Jeppe Hein (b. 1974, Denmark) is an artist interested in interactive sculptures and installations combining elements of minimalism, conceptual art and humour. Please… is a wall filled with neon words which encourage us to take action by shouting at us to ENJOY, RELAX, STEAL (not), DANCE, TOUCH, but in a friendly manner by the use of the word PLEASE. The bright words and what they say are telling us to not deviate from the system and force us to turn away from our individual thoughts.


Condensation is a sculpture by Henrique Oliveria (b. 1973, Brazil) consisting of ten identical mattresses in a cube form with their insides hollowed out and a twisted shape inside. Inspired and moved by what he saw in New Orleans following Hurricane Katrina in 2005 where hundreds of domestic, floral patterned mattresses lay scattered everywhere. The cube of mattresses in Condensation has been hollowed out, as if eroded by memories; the stuffing has been reshaped into a loose cloud, floating around in the cavity space.


Ai Weiwei (b. 1957, China) is an internationally renowned contemporary artist known for his sculptures, photography and installations which often focus on social, political and cultural issues. His longest-running project is a series of ancient Chinese Neolithic (5000–3000 BC) earthenware vases adorned with hand-painted Coca-Cola logos, he has been doing this since 1994 and titling them all Coca Cola Vase. Ai sees this as a way of removing the vase of its original identity and turning it into a contemporary object; in doing so creating a collision between the two contradictory worlds and creating relics from his own civilisation.

This work and others in the series can be seen as a comment on the consumerist lifestyle that exists in society today, will all the branded content we see and buy these days become pieces of history for further generations?

Tracey Emin — I Promise to Love You, 2007 (neon-filled tube)

Tracey Emin (b. 1963, UK) rose to fame in the late 1980s/early 1990s as part of the Young British Artists along with Damien Hirst (b. 1965, UK), Gavin Turk (b. 1967, UK) and Marc Quinn (b. 1964, UK), known for their use of shock tactics, use of throwaway materials and wild lifestyles. Her piece, I Promise to Love You, is a neon sculpture in the shape of a heart with the title’s words in a hand-written style text inside. The intimate nature of the hand-written text in contrast with the loud, red, neon light; it feels human and honest but also machine-made and fake. Tracey Emin’s work constantly is very personal; unapologetically putting her own life on display with her art – it shifts between love and passion to depression and destruction.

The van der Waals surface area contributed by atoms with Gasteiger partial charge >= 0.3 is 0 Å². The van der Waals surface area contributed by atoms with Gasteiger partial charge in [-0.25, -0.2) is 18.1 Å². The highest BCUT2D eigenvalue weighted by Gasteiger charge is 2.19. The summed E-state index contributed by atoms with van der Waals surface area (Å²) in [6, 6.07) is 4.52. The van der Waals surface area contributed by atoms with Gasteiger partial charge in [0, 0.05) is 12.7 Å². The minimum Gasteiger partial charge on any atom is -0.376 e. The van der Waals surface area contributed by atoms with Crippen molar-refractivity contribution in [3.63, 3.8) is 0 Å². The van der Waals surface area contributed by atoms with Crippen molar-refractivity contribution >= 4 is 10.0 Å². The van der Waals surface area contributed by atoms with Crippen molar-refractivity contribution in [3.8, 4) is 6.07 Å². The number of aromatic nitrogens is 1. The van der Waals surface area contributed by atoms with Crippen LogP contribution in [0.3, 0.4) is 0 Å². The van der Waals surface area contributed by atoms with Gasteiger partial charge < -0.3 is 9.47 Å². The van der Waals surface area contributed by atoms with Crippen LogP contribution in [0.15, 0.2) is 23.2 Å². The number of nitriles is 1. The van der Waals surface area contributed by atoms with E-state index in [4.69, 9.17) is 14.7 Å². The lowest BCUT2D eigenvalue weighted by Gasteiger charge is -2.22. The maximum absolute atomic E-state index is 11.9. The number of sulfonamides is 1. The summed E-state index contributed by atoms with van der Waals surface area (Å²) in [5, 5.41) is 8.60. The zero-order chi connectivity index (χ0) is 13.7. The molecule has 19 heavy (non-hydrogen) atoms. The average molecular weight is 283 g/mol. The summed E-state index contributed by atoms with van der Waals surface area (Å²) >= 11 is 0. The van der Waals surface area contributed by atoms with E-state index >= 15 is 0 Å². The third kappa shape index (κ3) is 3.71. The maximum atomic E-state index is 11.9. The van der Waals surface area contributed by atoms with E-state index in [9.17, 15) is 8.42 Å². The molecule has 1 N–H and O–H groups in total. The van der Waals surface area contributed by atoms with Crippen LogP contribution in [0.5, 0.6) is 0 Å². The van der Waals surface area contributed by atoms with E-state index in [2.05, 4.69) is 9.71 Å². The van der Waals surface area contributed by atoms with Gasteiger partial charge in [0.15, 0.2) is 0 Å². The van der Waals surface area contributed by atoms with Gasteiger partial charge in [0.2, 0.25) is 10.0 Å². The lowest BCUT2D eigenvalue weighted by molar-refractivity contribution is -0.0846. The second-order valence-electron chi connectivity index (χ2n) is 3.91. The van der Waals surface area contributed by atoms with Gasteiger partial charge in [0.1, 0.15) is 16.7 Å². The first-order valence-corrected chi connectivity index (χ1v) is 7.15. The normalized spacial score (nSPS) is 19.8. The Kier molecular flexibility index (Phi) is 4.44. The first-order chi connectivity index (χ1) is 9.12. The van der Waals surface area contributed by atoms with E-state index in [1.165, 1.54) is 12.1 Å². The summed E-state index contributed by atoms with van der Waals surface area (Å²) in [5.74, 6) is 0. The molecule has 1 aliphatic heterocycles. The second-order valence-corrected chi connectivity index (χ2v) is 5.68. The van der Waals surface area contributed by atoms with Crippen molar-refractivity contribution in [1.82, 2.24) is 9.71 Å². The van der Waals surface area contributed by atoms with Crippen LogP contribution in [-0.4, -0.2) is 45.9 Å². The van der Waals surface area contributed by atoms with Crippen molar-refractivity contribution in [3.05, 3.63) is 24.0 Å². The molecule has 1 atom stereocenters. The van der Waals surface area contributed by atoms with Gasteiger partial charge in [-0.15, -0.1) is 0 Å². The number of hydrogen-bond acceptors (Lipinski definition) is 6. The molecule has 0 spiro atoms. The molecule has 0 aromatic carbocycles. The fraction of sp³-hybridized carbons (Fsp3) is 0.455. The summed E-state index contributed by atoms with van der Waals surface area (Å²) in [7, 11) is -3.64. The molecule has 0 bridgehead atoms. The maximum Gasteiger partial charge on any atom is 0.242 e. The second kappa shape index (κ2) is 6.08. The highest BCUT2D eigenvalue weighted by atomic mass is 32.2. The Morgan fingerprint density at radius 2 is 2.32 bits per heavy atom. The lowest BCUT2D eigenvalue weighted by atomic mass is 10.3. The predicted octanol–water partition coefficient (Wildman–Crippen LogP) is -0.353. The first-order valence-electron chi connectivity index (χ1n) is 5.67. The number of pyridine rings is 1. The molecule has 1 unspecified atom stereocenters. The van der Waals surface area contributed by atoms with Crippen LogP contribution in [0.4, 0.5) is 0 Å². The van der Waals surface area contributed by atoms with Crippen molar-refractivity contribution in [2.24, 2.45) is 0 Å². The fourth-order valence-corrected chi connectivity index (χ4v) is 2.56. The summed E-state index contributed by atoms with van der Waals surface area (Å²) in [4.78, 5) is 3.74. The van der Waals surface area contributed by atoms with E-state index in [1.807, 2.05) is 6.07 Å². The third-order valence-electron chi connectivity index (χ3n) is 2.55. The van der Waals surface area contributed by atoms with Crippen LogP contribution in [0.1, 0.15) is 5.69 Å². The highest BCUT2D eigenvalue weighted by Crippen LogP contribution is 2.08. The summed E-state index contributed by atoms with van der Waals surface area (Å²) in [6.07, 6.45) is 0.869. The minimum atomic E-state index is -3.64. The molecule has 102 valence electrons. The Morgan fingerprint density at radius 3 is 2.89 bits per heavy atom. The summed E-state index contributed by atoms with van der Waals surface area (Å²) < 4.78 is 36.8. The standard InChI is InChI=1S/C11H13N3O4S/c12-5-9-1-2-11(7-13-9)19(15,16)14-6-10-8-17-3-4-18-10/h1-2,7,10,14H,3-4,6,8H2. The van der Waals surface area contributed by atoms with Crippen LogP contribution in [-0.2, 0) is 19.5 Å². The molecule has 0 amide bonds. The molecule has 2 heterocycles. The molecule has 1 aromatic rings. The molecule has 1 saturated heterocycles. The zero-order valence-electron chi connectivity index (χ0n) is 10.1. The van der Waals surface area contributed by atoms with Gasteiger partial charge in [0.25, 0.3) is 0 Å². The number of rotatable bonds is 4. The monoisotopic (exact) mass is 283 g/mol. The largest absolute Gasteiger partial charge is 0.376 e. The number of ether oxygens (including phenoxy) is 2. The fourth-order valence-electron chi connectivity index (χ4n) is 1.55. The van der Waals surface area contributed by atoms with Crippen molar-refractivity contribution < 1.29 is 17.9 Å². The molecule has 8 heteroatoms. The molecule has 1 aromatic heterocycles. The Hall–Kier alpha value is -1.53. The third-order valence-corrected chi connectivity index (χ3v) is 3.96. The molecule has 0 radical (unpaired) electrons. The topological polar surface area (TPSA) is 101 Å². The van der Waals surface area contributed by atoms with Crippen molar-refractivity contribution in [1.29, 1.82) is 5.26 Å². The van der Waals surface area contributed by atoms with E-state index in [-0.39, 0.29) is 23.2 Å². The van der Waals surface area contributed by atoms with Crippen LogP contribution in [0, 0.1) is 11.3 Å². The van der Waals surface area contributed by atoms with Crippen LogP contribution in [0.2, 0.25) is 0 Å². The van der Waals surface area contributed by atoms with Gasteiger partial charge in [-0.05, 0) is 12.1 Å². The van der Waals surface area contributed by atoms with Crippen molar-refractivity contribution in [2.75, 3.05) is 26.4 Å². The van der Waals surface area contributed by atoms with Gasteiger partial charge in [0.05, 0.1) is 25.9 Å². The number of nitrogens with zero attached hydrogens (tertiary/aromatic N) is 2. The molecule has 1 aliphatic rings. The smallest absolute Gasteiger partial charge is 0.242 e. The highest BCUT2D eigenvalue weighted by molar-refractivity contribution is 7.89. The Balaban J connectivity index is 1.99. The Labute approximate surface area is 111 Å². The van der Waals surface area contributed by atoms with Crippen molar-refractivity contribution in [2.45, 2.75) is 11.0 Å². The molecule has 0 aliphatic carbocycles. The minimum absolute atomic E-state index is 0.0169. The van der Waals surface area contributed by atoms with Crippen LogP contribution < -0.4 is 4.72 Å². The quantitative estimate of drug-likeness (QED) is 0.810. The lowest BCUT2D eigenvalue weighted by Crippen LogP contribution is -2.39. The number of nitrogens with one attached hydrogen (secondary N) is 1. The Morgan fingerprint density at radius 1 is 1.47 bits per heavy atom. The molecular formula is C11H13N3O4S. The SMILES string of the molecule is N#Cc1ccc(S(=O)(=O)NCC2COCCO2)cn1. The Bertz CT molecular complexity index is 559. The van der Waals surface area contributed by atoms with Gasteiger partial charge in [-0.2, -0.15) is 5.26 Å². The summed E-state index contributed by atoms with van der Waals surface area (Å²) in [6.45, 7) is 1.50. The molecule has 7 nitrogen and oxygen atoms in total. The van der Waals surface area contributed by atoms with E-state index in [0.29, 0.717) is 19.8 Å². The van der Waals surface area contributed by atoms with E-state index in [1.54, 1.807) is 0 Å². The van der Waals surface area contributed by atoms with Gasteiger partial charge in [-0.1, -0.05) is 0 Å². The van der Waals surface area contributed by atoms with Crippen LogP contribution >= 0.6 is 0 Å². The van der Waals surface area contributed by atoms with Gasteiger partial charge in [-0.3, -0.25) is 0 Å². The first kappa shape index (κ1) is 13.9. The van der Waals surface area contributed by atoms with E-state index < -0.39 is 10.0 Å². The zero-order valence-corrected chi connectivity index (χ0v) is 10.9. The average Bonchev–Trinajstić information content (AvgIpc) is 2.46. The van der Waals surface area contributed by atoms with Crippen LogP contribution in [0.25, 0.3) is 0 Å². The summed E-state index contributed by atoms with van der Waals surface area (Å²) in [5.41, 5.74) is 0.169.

French artist, Jérôme Touron (b. 1967) has produced 117 rulers of varying lengths and materials such as wood, cardboard and metal. From a distance they all look functional and accurate, however when viewed from up close they are almost all useless as they start at the wrong number, the increments are incorrect, they aren’t straight, etc. This piece of work, Règlement, refers to the human urge to measure and quantify the world around us; we attempt to gain control of things by applying numbers to everything even if these things are not necessarily the truth.


This was one of the most interesting exhibitions I have experienced recently; it didn’t necessarily have any big name artists as the main focal point and a lot of the artists on display where new names to me; but this didn’t matter. The curation and overall message of the exhibition really made me think and pay attention to each artwork to understand the vision of the curator. I also believe strongly that the physical context of an art gallery can enhance your opinion of an exhibition or artwork, of which Museum Voorlinden certainly does. The gallery is a pristine building with real attention to detail, add to that its setting as a modern building surrounded by nature and the fact that it was a glorious summer’s afternoon when I visited. All these factors made for a perfect combination and a great experience.


If you enjoyed this story, please clap👏 and share to help others find it! Feel free to leave a comment below.

Follow VBAT: Instagram | Facebook |Linkedin |Twitter
written by Craig Berry, Creative at VBAT
edited by Connie Fluhme, PR at VBAT

Inside VBAT

Weekly blog posts by Creatives from VBAT, on different topics related to Retail, Branding, Packaging, Innovation and Design in and around Amsterdam.

Craig Berry

Written by

Jusqu’ici tout va bien

Inside VBAT

Weekly blog posts by Creatives from VBAT, on different topics related to Retail, Branding, Packaging, Innovation and Design in and around Amsterdam.